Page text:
Though many questions came up about the city of San Diego’s initiative to transition temporary outdoor spaces to permanent ones, none of them were enough to stop the city Planning Commission from voting in favor of the “Spaces as Places” program during its Sept. 9 meeting.
A primary example of space to which this could apply is outdoor dining that has proliferated since last year to help restaurants replace indoor capacity lost in response to the COVID-19 pandemic.
“Spaces as Places is proposed for the post-pandemic world, when restaurants can operate at full capacity indoors and outdoor dining would represent an expansion of restaurant seating capacity and … enhance the overall public experience,” said project manager Sameera Rao.
The Planning Department developed the Spaces as Places initiative “to provide permanent options for outdoor dining that simultaneously provide flexibility for business owners to use the public right of way while contributing to the enjoyment of the public space, and increasing opportunities for more enjoyable pedestrian travel,” according to the city.
A Spaces as Places design manual released before the Sept. 9 meeting identifies five types of spaces that could be permitted: sidewalk cafes, “social curbs,” promenades created by closing a street to vehicular traffic, outdoor dining on private property such as a parking lot, and “streetaries,” previously referred to as parklets.
Rao said public feedback from online workshops and surveys indicated “strong support for permanent operation of outdoor dining in the public right of way.”
Commission Chairman William Hofman agreed with that input, saying: “I’m very supportive of this program. … It is going to help small-business owners, it’s creating great pedestrian spaces, encourages people to get out of their cars, promotes our Climate Action Plan — there are just so many pluses to this. I’m glad to see it come.”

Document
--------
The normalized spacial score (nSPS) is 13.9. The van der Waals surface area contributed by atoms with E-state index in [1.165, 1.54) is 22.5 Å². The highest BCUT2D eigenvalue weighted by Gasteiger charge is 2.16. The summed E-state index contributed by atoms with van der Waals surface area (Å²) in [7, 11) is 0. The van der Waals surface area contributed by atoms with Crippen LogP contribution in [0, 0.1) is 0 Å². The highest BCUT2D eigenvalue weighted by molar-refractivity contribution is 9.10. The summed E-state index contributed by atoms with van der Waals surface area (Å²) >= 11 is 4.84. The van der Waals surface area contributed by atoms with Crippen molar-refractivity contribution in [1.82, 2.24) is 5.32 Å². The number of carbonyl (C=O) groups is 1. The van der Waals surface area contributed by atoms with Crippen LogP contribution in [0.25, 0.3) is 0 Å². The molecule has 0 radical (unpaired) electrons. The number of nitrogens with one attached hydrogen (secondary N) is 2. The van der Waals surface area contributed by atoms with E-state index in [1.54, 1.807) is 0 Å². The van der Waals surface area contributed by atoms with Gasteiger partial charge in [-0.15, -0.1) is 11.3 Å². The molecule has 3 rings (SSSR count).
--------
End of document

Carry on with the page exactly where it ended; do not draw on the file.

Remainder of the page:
Rao outlined some of the proposed regulations for four of the five options (sidewalk cafes were not discussed) as created with input from various city departments.
The most regulated option, streetaries, would be allowed where there is on-street parking at unpainted, yellow or green curbs, but must be at least 20 feet from an intersection to preserve line of sight, Rao said. Roads with a streetary must have a speed limit of 30 mph or less, she said.
Also, the streetary must be five feet from fire hydrants and 10 feet from storm drain inlets and must not be placed directly on utilities infrastructure such as manhole covers. If located within 150 feet of a residential area, operating hours would be limited to 7 a.m. to 9 p.m. Sundays through Thursdays and 7 a.m. to 10 p.m. Fridays and Saturdays.
A streetary permit would be valid for two years, after which it could be renewed.
Though other options had fewer regulations, the operational requirements applied to streetaries would apply to others as well for continuity of enforcement.
For example, a social curb — a permanent extension of an existing curb into a parking area to facilitate different activities — is a permanent change to the public right of way and “the applicant will be required to work closely with a city engineer to ensure compliance with engineering standards,” Rao said.
Outdoor dining on private property is currently allowed, but Spaces as Places would introduce new regulations and design requirements.
For promenades, the initiative would implement regulations that “streamline the approval process for these types of promenades where locational and design requirements are satisfied,” Rao said. “When all requirements are met, it is proposed that the application will be reviewed ministerially [over the counter, without local review].” However, when certain requirements are not met, deviations can be requested. In such cases, the application will be subject to community group review.”